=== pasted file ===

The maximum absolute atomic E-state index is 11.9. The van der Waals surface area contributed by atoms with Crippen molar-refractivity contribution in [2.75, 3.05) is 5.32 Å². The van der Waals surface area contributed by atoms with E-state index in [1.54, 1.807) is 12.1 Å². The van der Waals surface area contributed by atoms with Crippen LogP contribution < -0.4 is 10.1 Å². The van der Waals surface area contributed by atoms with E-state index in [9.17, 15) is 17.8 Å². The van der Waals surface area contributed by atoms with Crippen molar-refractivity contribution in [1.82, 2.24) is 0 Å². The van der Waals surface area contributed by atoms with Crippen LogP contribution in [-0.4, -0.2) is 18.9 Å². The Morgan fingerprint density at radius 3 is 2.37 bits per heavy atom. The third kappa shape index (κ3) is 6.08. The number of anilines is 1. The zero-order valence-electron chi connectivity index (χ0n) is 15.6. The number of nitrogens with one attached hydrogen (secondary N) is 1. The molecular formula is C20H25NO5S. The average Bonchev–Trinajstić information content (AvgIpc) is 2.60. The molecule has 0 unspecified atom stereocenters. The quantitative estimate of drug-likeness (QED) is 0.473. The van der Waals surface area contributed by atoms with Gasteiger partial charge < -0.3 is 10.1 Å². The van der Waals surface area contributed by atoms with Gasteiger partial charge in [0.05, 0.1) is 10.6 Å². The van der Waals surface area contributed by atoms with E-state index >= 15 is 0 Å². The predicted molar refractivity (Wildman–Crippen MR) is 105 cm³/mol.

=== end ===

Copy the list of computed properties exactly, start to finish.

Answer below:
The maximum absolute atomic E-state index is 11.9. The van der Waals surface area contributed by atoms with Crippen molar-refractivity contribution in [2.75, 3.05) is 5.32 Å². The van der Waals surface area contributed by atoms with E-state index in [1.54, 1.807) is 12.1 Å². The van der Waals surface area contributed by atoms with Crippen LogP contribution < -0.4 is 10.1 Å². The van der Waals surface area contributed by atoms with E-state index in [9.17, 15) is 17.8 Å². The van der Waals surface area contributed by atoms with Crippen molar-refractivity contribution in [1.82, 2.24) is 0 Å². The van der Waals surface area contributed by atoms with Crippen LogP contribution in [-0.4, -0.2) is 18.9 Å². The Morgan fingerprint density at radius 3 is 2.37 bits per heavy atom. The third kappa shape index (κ3) is 6.08. The number of anilines is 1. The zero-order valence-electron chi connectivity index (χ0n) is 15.6. The number of nitrogens with one attached hydrogen (secondary N) is 1. The molecular formula is C20H25NO5S. The average Bonchev–Trinajstić information content (AvgIpc) is 2.60. The molecule has 0 unspecified atom stereocenters. The quantitative estimate of drug-likeness (QED) is 0.473. The van der Waals surface area contributed by atoms with Gasteiger partial charge < -0.3 is 10.1 Å². The van der Waals surface area contributed by atoms with Gasteiger partial charge in [0.05, 0.1) is 10.6 Å². The van der Waals surface area contributed by atoms with E-state index >= 15 is 0 Å². The predicted molar refractivity (Wildman–Crippen MR) is 105 cm³/mol.